Mac DeMarco, the Taylor Swift of Pitchfork Festival, got a roar of approval when he hit the stage. But, Since I had already seen Mac DeMarco somewhere like seven times, I went to check out Steve Gunn. As I walked away from the Red Stage the deafening roar of DeMarco Swifties was unprecedented. There probably isn’t any artist at this festival with such a diehard following. Probably because his output is so incredible, it deserves every hoarse voice.
I had heard of Steve Gunn solely through press releases that fill up my lovenbox like zombies. His PR had been pushing him extensively considering his upcoming show at P4K. I’d given him a spin but never really felt anything. It seemed slow, beautiful but lacking OOMPH.
It’s totally different live. Steve Gunn and his band are as tight as you could hope from a five-piece. And that’s important, because so much of the PUNCH of his live show stems from the uncanny telepathy of his drummer and lead guitarist. A slow burning rhythm turns into a storming sound tunnel at just the right moment.
Steve Gunn’s music is reminiscent of the War on Drugs and Kurt Vile, but his predilection for pushing a groove into loud and unwavering territory sets him apart. It was a powerful performance. One, that I am upset doesn’t translate into his recorded material. But, he is just starting out so we’ll see where it goes.
Tobias Jesso Jr was next on my list. He played at the same time as Panda Bear, but it didn’t feel like much of a competition for me. Jesso’s set was sweet. His music is the kind you can travel to. Not the kind of travel you do behind a wheel, but the sort you do behind your eyes. His is a solid soundtrack for reminiscing on past lives and past loves. Considering I’ve recently moved to New York and graduated college, I sort of needed that. So thanks.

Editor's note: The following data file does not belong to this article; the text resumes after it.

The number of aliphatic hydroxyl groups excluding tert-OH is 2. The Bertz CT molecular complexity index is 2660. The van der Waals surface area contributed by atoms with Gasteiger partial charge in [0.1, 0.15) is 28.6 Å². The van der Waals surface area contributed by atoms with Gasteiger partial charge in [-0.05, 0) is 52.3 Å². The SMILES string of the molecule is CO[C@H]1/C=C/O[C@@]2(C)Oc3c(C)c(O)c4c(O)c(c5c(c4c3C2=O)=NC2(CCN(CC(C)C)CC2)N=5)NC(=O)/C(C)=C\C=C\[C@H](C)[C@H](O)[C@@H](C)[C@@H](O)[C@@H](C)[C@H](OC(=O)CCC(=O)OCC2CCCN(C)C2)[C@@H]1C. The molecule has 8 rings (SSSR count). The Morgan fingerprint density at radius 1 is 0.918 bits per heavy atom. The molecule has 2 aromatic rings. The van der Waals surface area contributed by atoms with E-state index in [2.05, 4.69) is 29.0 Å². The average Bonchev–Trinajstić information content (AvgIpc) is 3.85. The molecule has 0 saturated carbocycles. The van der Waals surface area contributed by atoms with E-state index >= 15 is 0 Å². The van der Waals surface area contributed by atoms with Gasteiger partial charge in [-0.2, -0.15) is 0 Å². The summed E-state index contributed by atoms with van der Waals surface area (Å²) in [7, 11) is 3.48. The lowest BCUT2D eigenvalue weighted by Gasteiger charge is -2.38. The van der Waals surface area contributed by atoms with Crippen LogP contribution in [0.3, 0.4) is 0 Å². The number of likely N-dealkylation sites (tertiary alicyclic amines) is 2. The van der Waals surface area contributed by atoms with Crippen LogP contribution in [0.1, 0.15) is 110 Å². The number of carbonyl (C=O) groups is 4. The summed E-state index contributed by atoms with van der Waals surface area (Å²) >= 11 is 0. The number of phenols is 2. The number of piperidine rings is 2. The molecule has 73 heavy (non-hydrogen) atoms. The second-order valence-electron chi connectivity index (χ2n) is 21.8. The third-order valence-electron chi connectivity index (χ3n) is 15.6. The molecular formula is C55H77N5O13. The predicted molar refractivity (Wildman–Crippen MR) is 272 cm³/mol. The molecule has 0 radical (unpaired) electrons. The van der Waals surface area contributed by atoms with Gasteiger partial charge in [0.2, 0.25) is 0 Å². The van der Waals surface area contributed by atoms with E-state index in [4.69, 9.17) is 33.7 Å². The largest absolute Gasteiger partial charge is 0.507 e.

My singular memory from Chvrches, predictably, amazing set had to do with a baby. To my left was a young mother playing with her new born on a blanket. Chvrches specialize in the sort of sky reaching pop that makes your throat tight. To have that music playing over this moment felt singular. As the crowd’s arms danced above their heads, a mother and child tussled in the grass. It was beautiful.
I moved to get a good spot for Wilco. The amount of people willing to wait two shows for a decent vantage was ridiculous. Or, well, not that ridiculous. This is Wilco. The same Wilco that has one of the three 10/10 pitchfork has ever granted. So I guess it makes sense. I was pretty far back, like far enough to lay down for a bit.
I passed out. It was a delicious nap, to be honest. When I awoke a group of guys tapped my shoulder.
“You good, man?” said one.
“Yea, we were making sure no one stepped on you,” said another.
“Oh, thanks,” I said as I stood up. To my surprise I was sort of in the thick of it. Whatever I thought was ‘far back enough to stretch out’ had turned into anything but. The entire festival had turned out for the headliners.
Wilco had released a new album, free of charge, Beyonce Surprise Drop-style, not 24 hours before their headlining show at the festival. Much to the chagrin of many, they opened with, and played through the entire new album, the oddly titled; kitty cat featuring, Star Wars. A lot of the songs were solid. I enjoyed them live a lot more than on the album. But with less than a day to digest it, the crowd didn’t really vibe to it and more or less waited for them to get on to, as one drunken dude described it, “Yankee Hoe Something or Fucking or Other” (direct quote).
They eventually finished up Star Wars. In hindsight it’s pretty cool that we all got to see them play it live for the first time ever, front to back. But, once they started in on “Handshake Drugs” the place finally burst forth. Everyone sung every word to almost every song from them on.
The played a lot of old favorites. “Impossible Germany,” “Via Chicago,” “Heavy Metal Drummer.” Watching people kiss during “I Am Trying To Break Your Heart” was… something. Something powerful that I don’t really know how to put into words. It was a fitting way to end the day.
Words: Ziv Biton
Photography courtesy of Pitchfork